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Research found the jabs’ effectiveness at preventing infection fell from 88 percent after one month, following a second jab, to 47 percent after six months. But they remained 90 percent effective at preventing hospitalisation with all variants.
Study leader Dr Sara Tartof said: “Our study confirms that vaccines are a critical tool for controlling the pandemic and remain highly effective in preventing severe disease and hospitalisation, including from Delta and other variants of concern.”
The research, carried out by Pfizer Vaccines and US healthcare firm Kaiser Permanente, looked at data from more than 3.4 million people, including one million who had both Pfizer/BioNTech doses.
Two doses were found to be 73 percent effective at stopping people catching Covid across the whole study period.
They worked better in younger age groups, cutting risk of infection by 91 percent for those aged 12-15 compared with 61 percent for over 65s. Effectiveness against infection declined with time – and the drop-off followed a similar pattern for all variants.
However, protection against illness severe enough to require hospital admission was estimated to be 87 percent after one month and 88 percent after six – showing “no significant waning”.
In a paper, published in medical journal The Lancet, the team concluded that “booster doses might eventually be needed to restore the high levels of protection early in the vaccination programme”.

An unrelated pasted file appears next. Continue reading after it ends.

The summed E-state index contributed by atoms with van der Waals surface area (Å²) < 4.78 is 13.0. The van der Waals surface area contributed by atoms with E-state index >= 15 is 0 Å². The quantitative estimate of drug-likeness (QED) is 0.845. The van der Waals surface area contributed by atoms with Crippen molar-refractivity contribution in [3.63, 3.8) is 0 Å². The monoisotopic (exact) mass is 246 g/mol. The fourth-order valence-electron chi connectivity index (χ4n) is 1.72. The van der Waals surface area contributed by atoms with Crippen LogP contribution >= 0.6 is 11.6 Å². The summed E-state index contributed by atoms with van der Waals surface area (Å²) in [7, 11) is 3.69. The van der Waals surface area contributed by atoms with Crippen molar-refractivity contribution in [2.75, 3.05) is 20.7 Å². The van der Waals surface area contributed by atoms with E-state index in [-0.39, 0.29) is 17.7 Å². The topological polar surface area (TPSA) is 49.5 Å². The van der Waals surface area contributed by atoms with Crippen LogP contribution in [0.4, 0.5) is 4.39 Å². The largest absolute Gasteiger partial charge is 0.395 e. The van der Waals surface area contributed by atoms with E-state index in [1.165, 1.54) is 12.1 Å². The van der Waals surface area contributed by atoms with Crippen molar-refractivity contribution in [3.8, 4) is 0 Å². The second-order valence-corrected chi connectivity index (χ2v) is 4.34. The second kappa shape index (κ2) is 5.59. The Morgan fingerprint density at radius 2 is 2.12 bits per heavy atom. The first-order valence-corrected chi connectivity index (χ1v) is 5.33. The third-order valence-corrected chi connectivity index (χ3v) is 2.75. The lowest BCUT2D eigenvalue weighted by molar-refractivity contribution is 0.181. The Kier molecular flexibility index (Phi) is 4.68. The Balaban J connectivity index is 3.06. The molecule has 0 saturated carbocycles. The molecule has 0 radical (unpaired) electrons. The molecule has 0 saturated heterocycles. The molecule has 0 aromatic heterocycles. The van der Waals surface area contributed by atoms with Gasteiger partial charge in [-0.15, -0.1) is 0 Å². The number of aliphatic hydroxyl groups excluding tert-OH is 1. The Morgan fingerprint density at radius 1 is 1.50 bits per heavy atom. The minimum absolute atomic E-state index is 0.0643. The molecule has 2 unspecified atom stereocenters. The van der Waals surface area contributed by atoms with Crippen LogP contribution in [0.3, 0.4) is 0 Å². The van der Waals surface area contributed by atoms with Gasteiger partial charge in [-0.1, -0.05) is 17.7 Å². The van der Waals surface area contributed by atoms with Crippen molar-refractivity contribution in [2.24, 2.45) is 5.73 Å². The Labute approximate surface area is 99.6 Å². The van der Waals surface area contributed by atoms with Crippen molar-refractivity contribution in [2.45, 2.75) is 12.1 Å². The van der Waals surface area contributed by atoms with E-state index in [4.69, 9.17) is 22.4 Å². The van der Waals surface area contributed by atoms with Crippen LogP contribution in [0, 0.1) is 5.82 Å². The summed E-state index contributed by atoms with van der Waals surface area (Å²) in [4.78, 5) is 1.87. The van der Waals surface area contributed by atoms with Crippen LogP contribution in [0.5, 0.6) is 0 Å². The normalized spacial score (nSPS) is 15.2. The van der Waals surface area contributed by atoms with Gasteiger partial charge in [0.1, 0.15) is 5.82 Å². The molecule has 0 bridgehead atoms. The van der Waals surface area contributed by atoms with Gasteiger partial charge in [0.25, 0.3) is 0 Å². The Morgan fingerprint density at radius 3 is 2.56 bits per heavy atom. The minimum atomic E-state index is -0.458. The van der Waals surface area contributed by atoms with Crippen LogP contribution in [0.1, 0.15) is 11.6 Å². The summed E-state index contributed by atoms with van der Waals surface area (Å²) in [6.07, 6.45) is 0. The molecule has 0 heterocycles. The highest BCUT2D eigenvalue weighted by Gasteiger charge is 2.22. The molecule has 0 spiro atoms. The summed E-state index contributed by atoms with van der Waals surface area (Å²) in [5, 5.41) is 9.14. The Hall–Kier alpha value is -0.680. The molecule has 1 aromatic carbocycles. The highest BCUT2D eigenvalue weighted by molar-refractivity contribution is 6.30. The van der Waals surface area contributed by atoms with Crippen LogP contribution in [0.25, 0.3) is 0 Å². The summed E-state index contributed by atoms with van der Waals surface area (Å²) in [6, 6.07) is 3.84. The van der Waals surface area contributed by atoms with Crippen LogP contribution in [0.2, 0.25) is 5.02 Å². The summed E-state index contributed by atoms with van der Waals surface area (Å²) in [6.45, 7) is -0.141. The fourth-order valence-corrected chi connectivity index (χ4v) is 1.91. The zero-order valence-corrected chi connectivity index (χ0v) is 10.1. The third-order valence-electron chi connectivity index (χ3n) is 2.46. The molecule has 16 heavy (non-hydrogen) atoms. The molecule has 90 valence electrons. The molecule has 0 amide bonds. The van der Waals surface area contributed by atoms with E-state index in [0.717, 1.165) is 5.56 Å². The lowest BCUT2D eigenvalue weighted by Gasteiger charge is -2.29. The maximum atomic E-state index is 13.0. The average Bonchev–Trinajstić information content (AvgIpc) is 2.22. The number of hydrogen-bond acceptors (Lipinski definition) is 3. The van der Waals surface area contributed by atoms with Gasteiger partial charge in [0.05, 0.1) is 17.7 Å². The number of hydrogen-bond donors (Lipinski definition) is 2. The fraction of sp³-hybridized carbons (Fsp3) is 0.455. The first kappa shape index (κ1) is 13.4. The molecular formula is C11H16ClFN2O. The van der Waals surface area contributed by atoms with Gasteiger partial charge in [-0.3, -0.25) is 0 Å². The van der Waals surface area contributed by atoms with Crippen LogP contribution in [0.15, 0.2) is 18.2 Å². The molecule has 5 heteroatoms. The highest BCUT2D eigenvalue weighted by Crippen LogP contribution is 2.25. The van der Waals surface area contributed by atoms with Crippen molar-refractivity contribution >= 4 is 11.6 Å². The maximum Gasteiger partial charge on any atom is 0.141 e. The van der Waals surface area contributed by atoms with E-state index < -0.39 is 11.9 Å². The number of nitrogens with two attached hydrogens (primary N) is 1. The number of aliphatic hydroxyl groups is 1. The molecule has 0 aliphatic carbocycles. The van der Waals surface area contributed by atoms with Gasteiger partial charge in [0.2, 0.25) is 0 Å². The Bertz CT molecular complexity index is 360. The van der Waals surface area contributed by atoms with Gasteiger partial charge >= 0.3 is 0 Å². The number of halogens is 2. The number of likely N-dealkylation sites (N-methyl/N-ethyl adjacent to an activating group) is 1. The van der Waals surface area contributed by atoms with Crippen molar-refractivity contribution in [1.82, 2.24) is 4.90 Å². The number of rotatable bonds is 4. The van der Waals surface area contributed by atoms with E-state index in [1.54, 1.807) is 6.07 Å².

Samples from almost 9,000 people who tested positive were also sent for genome sequencing, to reveal which variant was present.
The proportion of cases caused by the Delta strain increased from 0.6 per cent in April to 87 percent in July, as the Delta variant became dominant in the US.
Dr Luis Jodar, senior vice president and chief medical officer at Pfizer Vaccines, said: “Covid-19 infections in people who have received two vaccine doses are most likely due to waning and not caused by Delta or other variants escaping vaccine protection.”
Penny Ward, a visiting professor in pharmaceutical medicine at King’s College London who was not involved in the research, said the findings were in line with similar data from the UK.
She said: “The information suggests [there is a] need for boosters six months after completion of the first vaccine course, particularly among the most vulnerable, in whom infection may lead to more severe illness and death.
“This approach has already been adopted in the UK where the booster campaign is now under way.”
NHS figures yesterday showed almost 1.3 million boosters have been given in England already.
The total also includes some third primary doses being offered to people with severely weakened immune systems.
NHS medical director Stephen Powis paid tribute to the “tremendous efforts of NHS staff and volunteers” who have inoculated people at sports grounds, community centres, mosques and many more settings.
He said: “It is a remarkable achievement, which has protected millions of people and saved more than one hundred thousand lives.
“NHS staff have once again risen to the challenge, rolling out the booster campaign in just two days, with more than one million people already taking up their offer of a life-saving jab.
“I would urge anyone who is eligible to come forward for their top-up in protection.”
Overall, more than 80 million Covid vaccine doses have now been administered in England since the rollout started last December.
There were 35,077 new coronavirus cases confirmed across the UK yesterday and 33 deaths within 28 days of a positive test.
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